Livelihoods and Food Security Fund (LIFT)
LIFT is a multi-donor fund set up in 2009, marking its ten-year anniversary this year. LIFT aims to strengthen the resilience and sustainable livelihoods of poor households by helping people to reach their full economic potential. This is achieved through increasing incomes, improving the nutrition of women and children, and decreasing vulnerabilities to shocks, stresses and adverse trends.
LIFT is a significant actor in Myanmar’s development. To date, over 11.6 million people in 75 per cent of Myanmar’s townships have benefitted from LIFT’s programmes. From January 2019, LIFT has been guided by a new five-year strategy that puts ‘leaving no one behind’ at the centre and will in particular focus on social inclusion and cohesion, increased support to areas affected by conflict, bringing displaced people into LIFT’s development programmes and working with Government at all levels on targeted policies that achieve gains in these areas.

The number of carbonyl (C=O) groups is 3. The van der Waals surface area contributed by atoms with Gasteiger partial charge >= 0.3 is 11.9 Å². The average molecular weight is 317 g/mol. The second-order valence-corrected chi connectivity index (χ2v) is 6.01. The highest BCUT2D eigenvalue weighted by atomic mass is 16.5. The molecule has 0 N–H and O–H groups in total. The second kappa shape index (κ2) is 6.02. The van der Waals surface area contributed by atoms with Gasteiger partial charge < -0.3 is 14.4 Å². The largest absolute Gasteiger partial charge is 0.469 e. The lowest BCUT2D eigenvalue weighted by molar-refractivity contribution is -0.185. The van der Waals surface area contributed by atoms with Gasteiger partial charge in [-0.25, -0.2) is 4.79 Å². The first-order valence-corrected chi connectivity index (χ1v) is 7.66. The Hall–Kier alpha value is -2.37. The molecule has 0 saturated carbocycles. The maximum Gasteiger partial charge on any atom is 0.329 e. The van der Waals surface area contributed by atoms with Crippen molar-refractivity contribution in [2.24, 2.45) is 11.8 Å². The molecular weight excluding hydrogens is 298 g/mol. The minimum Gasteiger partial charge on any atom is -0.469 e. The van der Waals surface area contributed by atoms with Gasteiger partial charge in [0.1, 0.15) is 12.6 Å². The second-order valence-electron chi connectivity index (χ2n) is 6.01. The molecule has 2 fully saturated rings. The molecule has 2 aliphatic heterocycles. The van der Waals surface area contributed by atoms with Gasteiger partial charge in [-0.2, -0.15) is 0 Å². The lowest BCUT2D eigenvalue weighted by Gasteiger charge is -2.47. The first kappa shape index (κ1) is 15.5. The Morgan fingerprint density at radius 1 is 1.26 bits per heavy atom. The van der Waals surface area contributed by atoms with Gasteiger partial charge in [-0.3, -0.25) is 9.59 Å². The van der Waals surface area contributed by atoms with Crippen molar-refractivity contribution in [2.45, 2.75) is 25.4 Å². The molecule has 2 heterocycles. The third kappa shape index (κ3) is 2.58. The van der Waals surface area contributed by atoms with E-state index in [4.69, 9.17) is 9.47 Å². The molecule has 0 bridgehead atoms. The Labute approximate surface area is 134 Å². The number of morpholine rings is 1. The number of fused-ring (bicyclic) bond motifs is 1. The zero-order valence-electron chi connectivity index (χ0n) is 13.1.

LIFT has received funding from altogether 15 international donors since it was established. The current donors are the UK, the EU, Australia, Switzerland, the US, Canada and Ireland.
What They Do
LIFT is a multi-donor fund that improves the lives and prospects of the most vulnerable people in Myanmar. LIFT is funded by seven donors: Australia, Canada, the European Union, Ireland, Switzerland, the United Kingdom and the United States of America. To date, LIFT has received funding from 15 different donors, a total of USD 509 million.
LIFT is much more than a funding body. Aside from financing 183 projects to date, LIFT provides technical expertise, targeted research and its position of oversight to improve programme design and cohesion for better overall impact. LIFT also works closely with the Government of Myanmar to promote pro-poor policies.
LIFT’s goal is to sustainably reduce the number of people in Myanmar living in poverty and hunger, and to ensure that Myanmar's rural transformation is inclusive. We work to achieve these four outcomes:
- Increased incomes of rural households
- Increased resilience of poor rural households and communities to setbacks and change
- Improved nutrition of women, men and children
- Improved policies and effective public expenditure for pro-poor rural development